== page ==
If the dystopian coming-of-age novel has been the inspiration for many a Hollywood blockbuster in recent years, the increasingly ubiquitous genre more closely resembles literary fiction in critically acclaimed author Chris Bohjalian’s Close Your Eyes, Hold Hands.

For readers who discovered Bohjalian after his luminous Midwives became an Oprah’s Book Club selection, the prolific author’s latest novel will not disappoint: He once again reveals an uncanny talent for crafting a young female protagonist who is fatally flawed, but nevertheless immensely likable.

Emily Shepard is a high school student struggling with a typical adolescence—until her comfortable life is torn asunder after a catastrophic meltdown at a Vermont nuclear plant, where her parents are employed. As Armageddon annihilates the once idyllic Northeast Kingdom, Emily’s father, who was once disciplined for drinking on the job, and her mother, who is also renowned for her alcohol-fueled escapades, become scapegoats.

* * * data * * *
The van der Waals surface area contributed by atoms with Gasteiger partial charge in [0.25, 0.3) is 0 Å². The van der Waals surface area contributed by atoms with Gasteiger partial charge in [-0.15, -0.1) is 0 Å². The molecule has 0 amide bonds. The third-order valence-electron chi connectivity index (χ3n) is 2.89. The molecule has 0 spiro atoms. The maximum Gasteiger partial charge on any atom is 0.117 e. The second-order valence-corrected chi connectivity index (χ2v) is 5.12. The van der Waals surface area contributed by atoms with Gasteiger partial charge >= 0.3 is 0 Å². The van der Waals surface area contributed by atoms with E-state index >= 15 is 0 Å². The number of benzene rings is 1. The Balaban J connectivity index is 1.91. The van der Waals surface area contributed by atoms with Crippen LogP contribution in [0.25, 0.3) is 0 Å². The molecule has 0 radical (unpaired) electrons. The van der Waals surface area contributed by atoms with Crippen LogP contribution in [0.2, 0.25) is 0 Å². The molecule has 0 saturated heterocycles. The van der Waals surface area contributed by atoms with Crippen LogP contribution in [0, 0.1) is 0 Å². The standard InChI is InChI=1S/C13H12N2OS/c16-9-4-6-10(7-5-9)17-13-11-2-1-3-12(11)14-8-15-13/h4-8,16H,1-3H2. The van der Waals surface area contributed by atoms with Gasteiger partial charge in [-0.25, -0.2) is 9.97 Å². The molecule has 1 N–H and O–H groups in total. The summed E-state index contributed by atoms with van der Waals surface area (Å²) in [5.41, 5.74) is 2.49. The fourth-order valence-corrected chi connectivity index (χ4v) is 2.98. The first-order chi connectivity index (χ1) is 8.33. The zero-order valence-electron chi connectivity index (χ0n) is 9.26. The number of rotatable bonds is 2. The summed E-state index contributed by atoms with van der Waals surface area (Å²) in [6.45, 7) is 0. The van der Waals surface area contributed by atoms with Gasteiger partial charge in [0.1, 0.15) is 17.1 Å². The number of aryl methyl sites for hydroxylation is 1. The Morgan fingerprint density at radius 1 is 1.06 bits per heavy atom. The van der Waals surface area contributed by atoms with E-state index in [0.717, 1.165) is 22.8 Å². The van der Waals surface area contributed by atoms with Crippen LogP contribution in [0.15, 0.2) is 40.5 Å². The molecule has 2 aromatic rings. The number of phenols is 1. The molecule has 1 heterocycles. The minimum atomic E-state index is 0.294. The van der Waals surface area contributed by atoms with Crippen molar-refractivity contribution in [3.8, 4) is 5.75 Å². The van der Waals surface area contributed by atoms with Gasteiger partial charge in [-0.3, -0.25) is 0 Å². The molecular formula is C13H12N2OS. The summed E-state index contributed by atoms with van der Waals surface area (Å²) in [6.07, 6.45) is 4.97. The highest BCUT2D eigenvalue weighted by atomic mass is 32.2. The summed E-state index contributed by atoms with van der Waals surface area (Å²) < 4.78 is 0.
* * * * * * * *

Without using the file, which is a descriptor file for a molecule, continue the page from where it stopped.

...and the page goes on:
Orphaned and alone, Emily joins the ranks of homeless teens wandering the streets of Burlington, her intelligence and passion for poet Emily Dickinson coexisting warily alongside a tawdry life riddled by drugs and prostitution. Indeed, it is Emily’s inherent integrity and capacity to endure that proves her salvation.

Although Bohjalian’s latest novel is unflinchingly raw in its depiction of homelessness and the devastation of a nuclear meltdown, it never feels preachy or maudlin. Instead, it resonates with a message of hope, truth and the fragility of life.

 

This article was originally published in the July 2014 issue of BookPage. Download the entire issue for the Kindle or Nook.

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